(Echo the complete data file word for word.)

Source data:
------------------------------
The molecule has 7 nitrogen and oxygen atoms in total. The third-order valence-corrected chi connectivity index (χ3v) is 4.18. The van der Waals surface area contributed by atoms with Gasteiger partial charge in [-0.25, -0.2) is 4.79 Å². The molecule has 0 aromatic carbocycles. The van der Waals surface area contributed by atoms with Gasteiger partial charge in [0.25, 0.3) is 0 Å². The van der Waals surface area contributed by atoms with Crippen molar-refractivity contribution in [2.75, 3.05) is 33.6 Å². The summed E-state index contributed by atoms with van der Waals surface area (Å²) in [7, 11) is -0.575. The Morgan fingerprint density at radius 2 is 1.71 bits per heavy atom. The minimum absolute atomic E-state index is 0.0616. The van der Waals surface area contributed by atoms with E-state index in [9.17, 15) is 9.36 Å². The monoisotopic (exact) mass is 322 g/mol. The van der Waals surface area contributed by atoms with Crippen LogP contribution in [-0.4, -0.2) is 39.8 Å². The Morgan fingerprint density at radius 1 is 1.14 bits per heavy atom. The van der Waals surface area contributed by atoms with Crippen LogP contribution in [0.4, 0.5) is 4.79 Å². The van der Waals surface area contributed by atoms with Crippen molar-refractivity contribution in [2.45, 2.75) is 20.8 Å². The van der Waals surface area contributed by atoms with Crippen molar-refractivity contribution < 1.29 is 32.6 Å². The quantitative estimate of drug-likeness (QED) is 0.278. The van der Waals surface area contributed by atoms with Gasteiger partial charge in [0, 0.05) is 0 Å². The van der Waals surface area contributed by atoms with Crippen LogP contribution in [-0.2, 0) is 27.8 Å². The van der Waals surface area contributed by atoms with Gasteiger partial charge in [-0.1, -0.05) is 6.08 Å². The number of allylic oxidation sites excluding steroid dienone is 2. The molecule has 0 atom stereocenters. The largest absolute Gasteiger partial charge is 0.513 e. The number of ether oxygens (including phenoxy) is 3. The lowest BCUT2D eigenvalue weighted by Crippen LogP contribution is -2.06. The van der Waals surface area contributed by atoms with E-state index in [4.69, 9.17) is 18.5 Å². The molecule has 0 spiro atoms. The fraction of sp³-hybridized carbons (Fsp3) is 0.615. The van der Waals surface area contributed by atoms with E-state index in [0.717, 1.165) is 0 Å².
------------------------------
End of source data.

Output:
The molecule has 7 nitrogen and oxygen atoms in total. The third-order valence-corrected chi connectivity index (χ3v) is 4.18. The van der Waals surface area contributed by atoms with Gasteiger partial charge in [-0.25, -0.2) is 4.79 Å². The molecule has 0 aromatic carbocycles. The van der Waals surface area contributed by atoms with Gasteiger partial charge in [0.25, 0.3) is 0 Å². The van der Waals surface area contributed by atoms with Crippen molar-refractivity contribution in [2.75, 3.05) is 33.6 Å². The summed E-state index contributed by atoms with van der Waals surface area (Å²) in [7, 11) is -0.575. The Morgan fingerprint density at radius 2 is 1.71 bits per heavy atom. The minimum absolute atomic E-state index is 0.0616. The van der Waals surface area contributed by atoms with E-state index in [9.17, 15) is 9.36 Å². The monoisotopic (exact) mass is 322 g/mol. The van der Waals surface area contributed by atoms with Crippen LogP contribution in [-0.4, -0.2) is 39.8 Å². The Morgan fingerprint density at radius 1 is 1.14 bits per heavy atom. The van der Waals surface area contributed by atoms with Crippen LogP contribution in [0.4, 0.5) is 4.79 Å². The van der Waals surface area contributed by atoms with Crippen molar-refractivity contribution in [2.45, 2.75) is 20.8 Å². The van der Waals surface area contributed by atoms with Crippen molar-refractivity contribution < 1.29 is 32.6 Å². The quantitative estimate of drug-likeness (QED) is 0.278. The van der Waals surface area contributed by atoms with Gasteiger partial charge in [0, 0.05) is 0 Å². The van der Waals surface area contributed by atoms with Crippen LogP contribution in [-0.2, 0) is 27.8 Å². The van der Waals surface area contributed by atoms with Gasteiger partial charge in [-0.1, -0.05) is 6.08 Å². The number of allylic oxidation sites excluding steroid dienone is 2. The molecule has 0 atom stereocenters. The largest absolute Gasteiger partial charge is 0.513 e. The number of ether oxygens (including phenoxy) is 3. The lowest BCUT2D eigenvalue weighted by Crippen LogP contribution is -2.06. The van der Waals surface area contributed by atoms with E-state index in [4.69, 9.17) is 18.5 Å². The molecule has 0 spiro atoms. The fraction of sp³-hybridized carbons (Fsp3) is 0.615. The van der Waals surface area contributed by atoms with E-state index in [0.717, 1.165) is 0 Å².